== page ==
Astronomy Picture of the Day

Discover the cosmos! Each day a different image or photograph of our fascinating universe is featured, along with a brief explanation written by a professional astronomer.

2012 January 18
See Explanation.  Clicking on the picture will download
 the highest resolution version available.

Cygnus-X: The Inner Workings of a Nearby Star Factory
Image Credit: NASA/JPL-Caltech/Harvard-Smithsonian CfA

Explanation: How do stars form? To help study this complex issue, astronomers took a deep infrared image of Cygnus X, the largest known star forming region in the entire Milky Way Galaxy. The above recently-released image was taken in 2009 by the orbiting Spitzer Space Telescope and digitally translated into colors humans can see, with the hottest regions colored the most blue. Visible are large bubbles of hot gas inflated by the winds of massive stars soon after they form. Current models posit that these expanding bubbles sweep up gas and sometimes even collide, frequently creating regions dense enough to gravitationally collapse into yet more stars. The star factory Cygnus-X spans over 600 light years, contains over a million times the mass of our Sun, and shines prominently on wide angle infrared panoramas of the night sky. Cygnus X lies 4,500 light years away towards the constellation of the Swan (Cygnus). In a few million years, calm will likely be restored and a large open cluster of stars will remain -- which itself will disperse over the next 100 million years.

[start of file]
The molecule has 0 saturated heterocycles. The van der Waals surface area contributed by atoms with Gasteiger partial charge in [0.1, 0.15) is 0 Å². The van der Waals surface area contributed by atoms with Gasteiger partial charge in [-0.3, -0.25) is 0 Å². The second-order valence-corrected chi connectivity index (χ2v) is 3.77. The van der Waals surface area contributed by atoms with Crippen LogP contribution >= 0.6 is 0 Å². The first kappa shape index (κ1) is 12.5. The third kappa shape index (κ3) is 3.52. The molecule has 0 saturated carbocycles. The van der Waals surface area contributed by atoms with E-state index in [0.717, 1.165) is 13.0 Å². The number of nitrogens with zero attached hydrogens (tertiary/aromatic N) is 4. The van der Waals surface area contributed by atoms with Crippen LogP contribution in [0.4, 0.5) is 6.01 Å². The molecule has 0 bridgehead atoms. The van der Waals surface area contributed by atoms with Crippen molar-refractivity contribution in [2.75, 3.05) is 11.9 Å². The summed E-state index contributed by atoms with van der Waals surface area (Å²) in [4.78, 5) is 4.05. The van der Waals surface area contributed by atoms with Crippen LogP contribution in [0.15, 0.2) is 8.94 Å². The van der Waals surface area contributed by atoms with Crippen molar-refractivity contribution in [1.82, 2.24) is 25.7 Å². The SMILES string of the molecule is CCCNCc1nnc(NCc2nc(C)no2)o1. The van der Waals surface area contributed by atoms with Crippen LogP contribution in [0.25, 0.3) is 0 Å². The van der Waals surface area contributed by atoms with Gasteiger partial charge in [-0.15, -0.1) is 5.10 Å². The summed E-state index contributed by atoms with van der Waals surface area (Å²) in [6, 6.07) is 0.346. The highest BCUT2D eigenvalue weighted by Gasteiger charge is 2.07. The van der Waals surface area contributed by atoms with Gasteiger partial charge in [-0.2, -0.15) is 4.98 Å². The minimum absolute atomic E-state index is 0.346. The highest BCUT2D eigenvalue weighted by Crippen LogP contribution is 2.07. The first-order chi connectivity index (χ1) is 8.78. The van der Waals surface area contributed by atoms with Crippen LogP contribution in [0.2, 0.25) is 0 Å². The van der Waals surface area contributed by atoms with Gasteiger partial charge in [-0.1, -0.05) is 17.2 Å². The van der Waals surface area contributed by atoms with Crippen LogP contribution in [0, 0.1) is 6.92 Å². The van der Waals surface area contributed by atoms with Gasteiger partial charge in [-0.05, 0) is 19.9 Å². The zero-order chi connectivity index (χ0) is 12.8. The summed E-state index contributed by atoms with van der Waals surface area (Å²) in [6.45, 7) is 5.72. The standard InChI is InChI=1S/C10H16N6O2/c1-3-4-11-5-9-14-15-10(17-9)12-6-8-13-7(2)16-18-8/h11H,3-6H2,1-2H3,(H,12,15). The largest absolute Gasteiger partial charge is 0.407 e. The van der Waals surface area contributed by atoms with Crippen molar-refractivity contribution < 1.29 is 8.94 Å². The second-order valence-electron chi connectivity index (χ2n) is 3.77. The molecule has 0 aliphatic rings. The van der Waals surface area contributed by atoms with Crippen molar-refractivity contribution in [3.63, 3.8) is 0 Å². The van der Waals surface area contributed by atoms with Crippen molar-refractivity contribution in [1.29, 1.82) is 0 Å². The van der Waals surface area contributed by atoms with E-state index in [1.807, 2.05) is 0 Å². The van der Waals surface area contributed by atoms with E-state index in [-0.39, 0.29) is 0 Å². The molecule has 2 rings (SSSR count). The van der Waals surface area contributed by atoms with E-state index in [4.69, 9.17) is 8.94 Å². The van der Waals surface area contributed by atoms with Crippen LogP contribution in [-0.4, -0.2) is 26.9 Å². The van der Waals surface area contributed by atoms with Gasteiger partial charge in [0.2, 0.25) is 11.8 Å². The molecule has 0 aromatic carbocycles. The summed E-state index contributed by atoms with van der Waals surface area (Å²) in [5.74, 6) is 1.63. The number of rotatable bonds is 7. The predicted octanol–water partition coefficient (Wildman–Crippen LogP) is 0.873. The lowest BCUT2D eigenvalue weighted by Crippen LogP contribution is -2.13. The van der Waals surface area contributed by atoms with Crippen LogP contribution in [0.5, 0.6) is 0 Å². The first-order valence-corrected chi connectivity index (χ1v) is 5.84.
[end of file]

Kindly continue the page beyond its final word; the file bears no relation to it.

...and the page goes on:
Tomorrow's picture: a hunter's stars

< | Archive | Index | Search | Calendar | RSS | Education | About APOD | Discuss | >

Authors & editors: Robert Nemiroff (MTU) & Jerry Bonnell (UMCP)
NASA Official: Phillip Newman Specific rights apply.
NASA Web Privacy Policy and Important Notices
A service of: ASD at NASA / GSFC
& Michigan Tech. U.